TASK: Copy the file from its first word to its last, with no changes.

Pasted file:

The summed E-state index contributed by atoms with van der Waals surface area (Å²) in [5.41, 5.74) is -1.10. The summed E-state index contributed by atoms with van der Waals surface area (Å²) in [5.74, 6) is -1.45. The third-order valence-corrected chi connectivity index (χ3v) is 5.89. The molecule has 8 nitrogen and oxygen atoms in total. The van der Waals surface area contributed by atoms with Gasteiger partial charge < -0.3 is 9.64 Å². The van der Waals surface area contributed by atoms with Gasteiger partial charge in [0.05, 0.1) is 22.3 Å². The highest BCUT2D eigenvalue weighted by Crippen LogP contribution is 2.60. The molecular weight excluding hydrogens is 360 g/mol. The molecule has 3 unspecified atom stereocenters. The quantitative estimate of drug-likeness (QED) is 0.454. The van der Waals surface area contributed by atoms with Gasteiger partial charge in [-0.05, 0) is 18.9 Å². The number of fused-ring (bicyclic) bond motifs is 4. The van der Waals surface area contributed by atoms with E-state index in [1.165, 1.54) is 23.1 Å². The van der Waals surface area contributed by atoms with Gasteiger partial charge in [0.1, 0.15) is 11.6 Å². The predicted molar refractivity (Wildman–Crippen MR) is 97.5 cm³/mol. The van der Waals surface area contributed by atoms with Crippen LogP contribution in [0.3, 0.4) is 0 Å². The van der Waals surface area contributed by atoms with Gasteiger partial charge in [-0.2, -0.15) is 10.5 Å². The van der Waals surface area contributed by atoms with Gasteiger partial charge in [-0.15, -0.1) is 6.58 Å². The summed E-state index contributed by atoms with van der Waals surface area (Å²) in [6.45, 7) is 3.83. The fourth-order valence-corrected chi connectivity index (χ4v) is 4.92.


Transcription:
The summed E-state index contributed by atoms with van der Waals surface area (Å²) in [5.41, 5.74) is -1.10. The summed E-state index contributed by atoms with van der Waals surface area (Å²) in [5.74, 6) is -1.45. The third-order valence-corrected chi connectivity index (χ3v) is 5.89. The molecule has 8 nitrogen and oxygen atoms in total. The van der Waals surface area contributed by atoms with Gasteiger partial charge < -0.3 is 9.64 Å². The van der Waals surface area contributed by atoms with Gasteiger partial charge in [0.05, 0.1) is 22.3 Å². The highest BCUT2D eigenvalue weighted by Crippen LogP contribution is 2.60. The molecular weight excluding hydrogens is 360 g/mol. The molecule has 3 unspecified atom stereocenters. The quantitative estimate of drug-likeness (QED) is 0.454. The van der Waals surface area contributed by atoms with Gasteiger partial charge in [-0.05, 0) is 18.9 Å². The number of fused-ring (bicyclic) bond motifs is 4. The van der Waals surface area contributed by atoms with E-state index in [1.165, 1.54) is 23.1 Å². The van der Waals surface area contributed by atoms with Gasteiger partial charge in [0.1, 0.15) is 11.6 Å². The predicted molar refractivity (Wildman–Crippen MR) is 97.5 cm³/mol. The van der Waals surface area contributed by atoms with Crippen LogP contribution in [0.3, 0.4) is 0 Å². The van der Waals surface area contributed by atoms with Gasteiger partial charge in [-0.2, -0.15) is 10.5 Å². The van der Waals surface area contributed by atoms with Gasteiger partial charge in [-0.15, -0.1) is 6.58 Å². The summed E-state index contributed by atoms with van der Waals surface area (Å²) in [6.45, 7) is 3.83. The fourth-order valence-corrected chi connectivity index (χ4v) is 4.92.